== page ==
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Packing the Supreme Court could portend the end of the republic

Packing the Supreme Court could portend the end of the republic
© Courtesy Supreme Court of the United States

For the first time since 1937, the issue of packing the Supreme Court has entered mainstream political discourse. It was a bad idea then, and it would be an even worse idea now. In fact, court-packing is such a terrible idea that it could lead to the end of the republic as we know it.

Several prominent Democrats have said they are or would be open to adding more justices to the U.S. Supreme Court should their party win the White House and both houses of Congress in the upcoming election. If this scenario comes to pass, the American experiment could go by the wayside with the single stroke of a president’s pen.

Packing the Supreme Court with justices amenable to the Democrats’ governing philosophy would transform the court into a legislative rubber-stamp. This is ominous because the nation’s highest court would no longer act as a check against the executive and legislative branches. In effect, it could simply become an extension of these branches by sanctioning any and all laws passed by Congress, regardless of their fidelity to the Constitution.

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A Supreme Court packed with activist judges who are amenable to the Democrats’ interpretation of a living Constitution, also known as loose constructionism, would be a watershed moment.

As Sen. Burton Wheeler, a Democrat who opposed then-President Franklin D. Roosevelt’s 1937 court-packing plan, said, “Create now a political court to echo the ideas of the Executive and you have created a weapon. A weapon which, in the hands of another President in times of war or other hysteria, could well be an instrument of destruction. A weapon that can cut down those guarantees of liberty written into your great document by the blood of your forefathers and that can extinguish your right of liberty, of speech, of thought, of action, and of religion. A weapon whose use is only dictated by the conscience of the wielder.”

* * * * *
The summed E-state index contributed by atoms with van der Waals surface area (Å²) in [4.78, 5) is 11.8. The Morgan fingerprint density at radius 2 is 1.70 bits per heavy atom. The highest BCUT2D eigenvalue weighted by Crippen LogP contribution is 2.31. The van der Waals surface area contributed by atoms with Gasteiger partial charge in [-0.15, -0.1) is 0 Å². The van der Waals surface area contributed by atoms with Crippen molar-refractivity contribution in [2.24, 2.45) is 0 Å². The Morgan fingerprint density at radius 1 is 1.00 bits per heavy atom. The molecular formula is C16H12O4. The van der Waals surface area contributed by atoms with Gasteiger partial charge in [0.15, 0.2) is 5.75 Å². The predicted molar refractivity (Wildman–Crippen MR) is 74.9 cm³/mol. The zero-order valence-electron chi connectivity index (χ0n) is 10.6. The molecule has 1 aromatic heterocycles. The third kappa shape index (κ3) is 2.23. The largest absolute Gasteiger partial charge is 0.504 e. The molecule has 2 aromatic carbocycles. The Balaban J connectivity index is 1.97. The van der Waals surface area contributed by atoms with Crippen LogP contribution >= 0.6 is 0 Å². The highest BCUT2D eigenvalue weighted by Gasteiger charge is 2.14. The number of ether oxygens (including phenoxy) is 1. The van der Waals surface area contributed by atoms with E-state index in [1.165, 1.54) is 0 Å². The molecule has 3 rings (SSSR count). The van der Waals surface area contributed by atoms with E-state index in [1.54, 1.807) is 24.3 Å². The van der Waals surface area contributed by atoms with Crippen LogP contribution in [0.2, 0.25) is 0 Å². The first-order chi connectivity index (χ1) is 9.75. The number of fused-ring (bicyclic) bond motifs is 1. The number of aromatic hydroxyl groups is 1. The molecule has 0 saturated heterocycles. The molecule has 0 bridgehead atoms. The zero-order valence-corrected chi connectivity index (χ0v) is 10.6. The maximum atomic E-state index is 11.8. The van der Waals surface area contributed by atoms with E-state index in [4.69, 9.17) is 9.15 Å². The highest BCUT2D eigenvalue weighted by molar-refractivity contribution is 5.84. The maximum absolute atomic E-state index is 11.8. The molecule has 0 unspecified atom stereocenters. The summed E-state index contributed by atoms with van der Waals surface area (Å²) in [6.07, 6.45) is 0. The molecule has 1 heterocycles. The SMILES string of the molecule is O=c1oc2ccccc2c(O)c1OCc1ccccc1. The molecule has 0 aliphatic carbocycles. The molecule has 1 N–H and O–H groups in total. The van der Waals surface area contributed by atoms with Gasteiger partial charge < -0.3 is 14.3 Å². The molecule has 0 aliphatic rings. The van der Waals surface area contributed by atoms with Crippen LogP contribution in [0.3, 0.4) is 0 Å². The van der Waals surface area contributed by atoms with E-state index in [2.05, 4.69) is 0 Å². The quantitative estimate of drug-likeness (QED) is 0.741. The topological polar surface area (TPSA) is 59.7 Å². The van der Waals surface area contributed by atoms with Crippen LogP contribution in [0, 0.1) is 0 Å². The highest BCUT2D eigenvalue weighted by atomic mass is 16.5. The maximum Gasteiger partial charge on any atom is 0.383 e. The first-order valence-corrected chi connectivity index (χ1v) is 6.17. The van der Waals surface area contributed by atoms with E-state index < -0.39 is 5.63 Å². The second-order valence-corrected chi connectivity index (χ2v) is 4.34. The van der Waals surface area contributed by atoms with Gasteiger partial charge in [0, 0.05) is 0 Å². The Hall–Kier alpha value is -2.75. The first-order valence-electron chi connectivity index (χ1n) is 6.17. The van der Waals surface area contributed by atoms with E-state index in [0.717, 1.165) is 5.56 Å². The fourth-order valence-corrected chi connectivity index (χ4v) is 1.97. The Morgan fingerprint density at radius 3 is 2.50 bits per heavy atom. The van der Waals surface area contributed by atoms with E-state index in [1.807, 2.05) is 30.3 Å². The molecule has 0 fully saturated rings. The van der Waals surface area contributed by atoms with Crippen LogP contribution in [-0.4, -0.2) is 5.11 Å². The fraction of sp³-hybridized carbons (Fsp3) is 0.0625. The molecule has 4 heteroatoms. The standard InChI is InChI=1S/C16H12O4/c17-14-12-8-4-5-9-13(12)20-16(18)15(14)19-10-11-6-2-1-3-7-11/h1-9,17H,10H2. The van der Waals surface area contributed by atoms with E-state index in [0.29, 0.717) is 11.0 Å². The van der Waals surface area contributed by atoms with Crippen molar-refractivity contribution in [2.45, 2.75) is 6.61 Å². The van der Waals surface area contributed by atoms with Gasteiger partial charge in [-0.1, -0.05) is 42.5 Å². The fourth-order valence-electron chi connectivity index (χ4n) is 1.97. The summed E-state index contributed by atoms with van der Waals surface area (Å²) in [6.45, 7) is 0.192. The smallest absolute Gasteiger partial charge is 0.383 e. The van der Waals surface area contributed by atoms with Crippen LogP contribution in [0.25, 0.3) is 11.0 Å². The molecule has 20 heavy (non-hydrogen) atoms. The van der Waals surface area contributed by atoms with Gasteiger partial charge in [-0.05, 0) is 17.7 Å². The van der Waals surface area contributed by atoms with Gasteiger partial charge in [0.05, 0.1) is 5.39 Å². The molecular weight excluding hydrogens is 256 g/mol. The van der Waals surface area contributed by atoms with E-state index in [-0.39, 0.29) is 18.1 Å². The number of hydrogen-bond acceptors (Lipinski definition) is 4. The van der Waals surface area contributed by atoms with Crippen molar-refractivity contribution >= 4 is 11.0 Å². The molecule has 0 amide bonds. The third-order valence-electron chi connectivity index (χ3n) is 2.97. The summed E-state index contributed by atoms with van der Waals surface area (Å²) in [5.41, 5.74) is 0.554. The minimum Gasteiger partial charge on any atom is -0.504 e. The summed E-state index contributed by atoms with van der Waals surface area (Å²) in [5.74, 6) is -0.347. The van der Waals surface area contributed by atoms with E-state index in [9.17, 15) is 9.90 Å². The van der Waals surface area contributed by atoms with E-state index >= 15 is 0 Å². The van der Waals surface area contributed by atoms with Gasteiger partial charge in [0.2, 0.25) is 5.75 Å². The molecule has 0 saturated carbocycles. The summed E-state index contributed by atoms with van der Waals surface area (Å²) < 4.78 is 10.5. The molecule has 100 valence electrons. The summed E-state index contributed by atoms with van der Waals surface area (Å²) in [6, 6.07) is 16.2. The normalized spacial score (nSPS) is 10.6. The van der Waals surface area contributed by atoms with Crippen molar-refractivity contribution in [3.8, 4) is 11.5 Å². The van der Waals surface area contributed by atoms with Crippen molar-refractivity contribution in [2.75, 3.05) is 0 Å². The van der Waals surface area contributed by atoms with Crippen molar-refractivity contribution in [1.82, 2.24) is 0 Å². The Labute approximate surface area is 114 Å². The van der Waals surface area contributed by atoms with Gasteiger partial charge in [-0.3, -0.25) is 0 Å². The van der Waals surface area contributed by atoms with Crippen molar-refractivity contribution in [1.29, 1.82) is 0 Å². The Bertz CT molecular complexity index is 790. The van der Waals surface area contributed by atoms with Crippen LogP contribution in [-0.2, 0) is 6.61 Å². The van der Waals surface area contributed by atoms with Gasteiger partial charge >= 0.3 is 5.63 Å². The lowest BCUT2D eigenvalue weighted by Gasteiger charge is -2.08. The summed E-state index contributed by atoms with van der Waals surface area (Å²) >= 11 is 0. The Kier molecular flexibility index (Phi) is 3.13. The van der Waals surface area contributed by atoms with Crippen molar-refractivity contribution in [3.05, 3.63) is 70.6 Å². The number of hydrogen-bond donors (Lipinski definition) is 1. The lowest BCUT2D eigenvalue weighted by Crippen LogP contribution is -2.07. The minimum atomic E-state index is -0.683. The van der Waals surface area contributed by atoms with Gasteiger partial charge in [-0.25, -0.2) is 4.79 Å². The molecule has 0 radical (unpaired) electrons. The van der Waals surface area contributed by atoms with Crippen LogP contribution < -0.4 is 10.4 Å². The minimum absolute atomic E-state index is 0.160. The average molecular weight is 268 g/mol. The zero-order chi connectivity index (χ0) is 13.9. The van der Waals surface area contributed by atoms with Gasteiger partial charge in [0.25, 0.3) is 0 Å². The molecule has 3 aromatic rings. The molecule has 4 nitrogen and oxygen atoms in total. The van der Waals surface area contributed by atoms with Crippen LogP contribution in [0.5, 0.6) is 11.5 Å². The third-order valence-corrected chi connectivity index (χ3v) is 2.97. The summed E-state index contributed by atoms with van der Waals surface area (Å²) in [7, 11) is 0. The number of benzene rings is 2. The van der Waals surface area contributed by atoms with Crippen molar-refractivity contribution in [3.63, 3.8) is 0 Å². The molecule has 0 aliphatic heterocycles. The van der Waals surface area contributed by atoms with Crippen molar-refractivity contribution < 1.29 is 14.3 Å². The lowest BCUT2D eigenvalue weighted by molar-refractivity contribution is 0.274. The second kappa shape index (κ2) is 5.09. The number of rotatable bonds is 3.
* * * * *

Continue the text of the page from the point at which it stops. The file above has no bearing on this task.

Burton’s words on the perils of court-packing are as true today as they were 83 years ago.

More recently, Lawrence Tribe, a Harvard Law School professor and outspoken liberal, described the dangers of court-packing, “Obviously partisan Court-expansion to negate the votes of justices whose views a party detests and whose legitimacy the party doubts could trigger a tit-for-tat spiral that would endanger the Supreme Court's vital role in stabilizing the national political and legal system.”

Tribe is right. This is not how constitutional republics operate. It is how banana republics function. Throughout history, despotic regimes have utilized court-packing as a scheme to reinforce their political power.

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One of the most recent and egregious examples occurred in Venezuela, where President Hugo Chavez packed his nation’s highest court in 2004. Ever since, Venezuela’s once-independent judiciary has become a tool of the regime to “legitimize” its blatantly unconstitutional decrees.

In 1937, the Democratic Party held the White House and super majorities in both houses of Congress. But congressional Democrats adamantly opposed FDR’s court-packing plan because they realized it was a political Pandora’s Box.

Throughout American history, the make-up of the Supreme Court has been like a pendulum, swaying from liberal to conservative. Packing the Supreme Court, on behalf of either party, would undo this balance in one fell swoop.

Constitutional republics are fragile; they are not guaranteed to thrive in perpetuity. Packing the Supreme Court would deal a blow to one of America’s most hallowed institutions, and the long-term consequences are foreboding for the preservation of the world’s longest-running constitutional republic.

Chris Talgo (ctalgo@heartland.orgis an editor at The Heartland Institute.